Close to half the population of the world is presently confined in one way or another. Some have spent many weeks at home, without even passing their front door, while others have a little more liberty, but generally speaking, everyone’s turbulent life has come to a standstill.
This has been frustrating for many. Our modern age puts a value on change; we follow cycles of innovation in our clothing, our technology, our entertainment, our careers–and sometimes, our relationships. Many seem to be terrified of boredom. And yet, paradoxically, we also place value on that which endures. A perfect example of this is gold, which has been considered precious since the dawn of humanity because, unlike dense and serviceable iron, it does not corrode, and remains bright for thousands of years.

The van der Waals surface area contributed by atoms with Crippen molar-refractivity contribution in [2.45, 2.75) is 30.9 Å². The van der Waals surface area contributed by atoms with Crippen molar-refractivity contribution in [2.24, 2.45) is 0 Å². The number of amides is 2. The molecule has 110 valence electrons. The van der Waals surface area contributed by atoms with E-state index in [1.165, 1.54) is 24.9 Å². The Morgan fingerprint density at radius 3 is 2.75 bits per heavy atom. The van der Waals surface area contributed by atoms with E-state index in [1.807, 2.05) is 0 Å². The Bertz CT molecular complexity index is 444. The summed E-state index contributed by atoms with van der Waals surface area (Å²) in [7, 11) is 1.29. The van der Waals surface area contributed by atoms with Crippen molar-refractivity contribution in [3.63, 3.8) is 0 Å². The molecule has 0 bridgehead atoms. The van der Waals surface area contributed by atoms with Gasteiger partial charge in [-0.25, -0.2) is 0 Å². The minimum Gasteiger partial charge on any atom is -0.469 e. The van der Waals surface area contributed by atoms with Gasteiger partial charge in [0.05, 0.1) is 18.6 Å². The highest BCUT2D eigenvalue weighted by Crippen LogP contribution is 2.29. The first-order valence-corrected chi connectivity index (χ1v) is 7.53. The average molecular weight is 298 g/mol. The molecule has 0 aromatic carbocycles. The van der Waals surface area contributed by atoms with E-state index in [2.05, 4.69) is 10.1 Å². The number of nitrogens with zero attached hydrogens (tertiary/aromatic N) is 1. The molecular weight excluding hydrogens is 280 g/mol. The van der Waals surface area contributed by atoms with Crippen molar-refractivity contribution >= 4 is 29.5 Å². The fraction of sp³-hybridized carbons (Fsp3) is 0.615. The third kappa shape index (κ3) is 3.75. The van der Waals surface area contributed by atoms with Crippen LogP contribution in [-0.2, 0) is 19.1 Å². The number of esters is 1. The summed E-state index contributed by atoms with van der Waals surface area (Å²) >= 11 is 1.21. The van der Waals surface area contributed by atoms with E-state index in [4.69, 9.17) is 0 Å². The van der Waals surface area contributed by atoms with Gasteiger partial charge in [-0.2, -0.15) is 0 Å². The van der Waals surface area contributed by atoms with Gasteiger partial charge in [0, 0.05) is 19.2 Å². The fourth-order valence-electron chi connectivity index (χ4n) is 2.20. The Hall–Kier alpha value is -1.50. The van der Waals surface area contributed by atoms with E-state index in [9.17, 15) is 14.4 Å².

We also value constancy in friendship. Our lives, like flowing rivers, touch, and a friendship that can survive all the floods and eddies and periods of drought that come along is rare and precious. Perhaps it is because, as Hazrat Inayat Khan says in this post, constancy is a reflection of eternity. In our innermost core, we long for the enduring certainty of Truth, for that which was, is, and will always be.
Why, then, are we so addicted to novelty? Perhaps that comes from our sense of frustration with each new experience, each new toy; we take things up, hoping that here, at last we will find what we are looking for, and then, after a week, or a month, or a year, we discover that we are dissatisfied, and we are still looking for something but we cannot say what it is.
But, as we could learn from our experience with friendships, constancy doesn’t just happen. It takes effort, and the maturity to recognise that momentary satisfaction is worth little in comparison with what comes from holding aloft the light of an ideal.